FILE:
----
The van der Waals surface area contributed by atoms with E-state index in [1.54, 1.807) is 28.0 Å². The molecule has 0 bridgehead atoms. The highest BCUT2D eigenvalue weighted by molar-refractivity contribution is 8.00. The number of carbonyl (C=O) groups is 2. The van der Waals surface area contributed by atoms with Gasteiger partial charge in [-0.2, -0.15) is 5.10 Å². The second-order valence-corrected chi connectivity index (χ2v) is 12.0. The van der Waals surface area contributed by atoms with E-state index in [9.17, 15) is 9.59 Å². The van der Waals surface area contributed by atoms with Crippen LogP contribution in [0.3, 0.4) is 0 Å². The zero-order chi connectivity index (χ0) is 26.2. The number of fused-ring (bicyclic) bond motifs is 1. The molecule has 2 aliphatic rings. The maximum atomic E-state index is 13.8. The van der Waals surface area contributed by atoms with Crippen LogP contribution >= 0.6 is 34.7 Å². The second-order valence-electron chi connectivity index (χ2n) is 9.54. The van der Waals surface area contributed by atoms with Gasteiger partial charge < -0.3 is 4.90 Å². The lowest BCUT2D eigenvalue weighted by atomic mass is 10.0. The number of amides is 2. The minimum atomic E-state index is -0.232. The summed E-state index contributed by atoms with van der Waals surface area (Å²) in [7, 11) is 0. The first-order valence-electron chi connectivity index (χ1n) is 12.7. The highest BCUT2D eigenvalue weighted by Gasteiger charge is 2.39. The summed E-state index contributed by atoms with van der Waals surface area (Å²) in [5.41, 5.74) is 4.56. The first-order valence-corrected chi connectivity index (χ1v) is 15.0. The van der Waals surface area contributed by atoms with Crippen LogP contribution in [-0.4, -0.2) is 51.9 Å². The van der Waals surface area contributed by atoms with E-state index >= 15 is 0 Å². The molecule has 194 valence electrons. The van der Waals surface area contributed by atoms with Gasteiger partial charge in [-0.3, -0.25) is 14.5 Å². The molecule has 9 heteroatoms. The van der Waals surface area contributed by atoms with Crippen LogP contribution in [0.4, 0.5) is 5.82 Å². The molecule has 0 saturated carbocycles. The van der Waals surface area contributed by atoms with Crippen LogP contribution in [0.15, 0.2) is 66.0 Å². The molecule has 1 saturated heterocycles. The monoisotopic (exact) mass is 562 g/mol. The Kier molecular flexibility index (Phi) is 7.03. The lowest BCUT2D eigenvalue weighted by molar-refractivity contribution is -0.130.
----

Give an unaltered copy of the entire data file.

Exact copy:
The van der Waals surface area contributed by atoms with E-state index in [1.54, 1.807) is 28.0 Å². The molecule has 0 bridgehead atoms. The highest BCUT2D eigenvalue weighted by molar-refractivity contribution is 8.00. The number of carbonyl (C=O) groups is 2. The van der Waals surface area contributed by atoms with Gasteiger partial charge in [-0.2, -0.15) is 5.10 Å². The second-order valence-corrected chi connectivity index (χ2v) is 12.0. The van der Waals surface area contributed by atoms with E-state index in [9.17, 15) is 9.59 Å². The van der Waals surface area contributed by atoms with Crippen LogP contribution in [0.3, 0.4) is 0 Å². The zero-order chi connectivity index (χ0) is 26.2. The number of fused-ring (bicyclic) bond motifs is 1. The molecule has 2 aliphatic rings. The maximum atomic E-state index is 13.8. The van der Waals surface area contributed by atoms with Crippen LogP contribution >= 0.6 is 34.7 Å². The second-order valence-electron chi connectivity index (χ2n) is 9.54. The van der Waals surface area contributed by atoms with Gasteiger partial charge < -0.3 is 4.90 Å². The lowest BCUT2D eigenvalue weighted by atomic mass is 10.0. The number of amides is 2. The minimum atomic E-state index is -0.232. The summed E-state index contributed by atoms with van der Waals surface area (Å²) in [7, 11) is 0. The first-order valence-electron chi connectivity index (χ1n) is 12.7. The highest BCUT2D eigenvalue weighted by Gasteiger charge is 2.39. The summed E-state index contributed by atoms with van der Waals surface area (Å²) in [5.41, 5.74) is 4.56. The first-order valence-corrected chi connectivity index (χ1v) is 15.0. The van der Waals surface area contributed by atoms with Crippen LogP contribution in [-0.4, -0.2) is 51.9 Å². The van der Waals surface area contributed by atoms with E-state index >= 15 is 0 Å². The molecule has 194 valence electrons. The van der Waals surface area contributed by atoms with Gasteiger partial charge in [-0.3, -0.25) is 14.5 Å². The molecule has 9 heteroatoms. The van der Waals surface area contributed by atoms with Crippen LogP contribution in [0.4, 0.5) is 5.82 Å². The molecule has 0 saturated carbocycles. The van der Waals surface area contributed by atoms with Crippen LogP contribution in [0.15, 0.2) is 66.0 Å². The molecule has 1 saturated heterocycles. The monoisotopic (exact) mass is 562 g/mol. The Kier molecular flexibility index (Phi) is 7.03. The lowest BCUT2D eigenvalue weighted by molar-refractivity contribution is -0.130.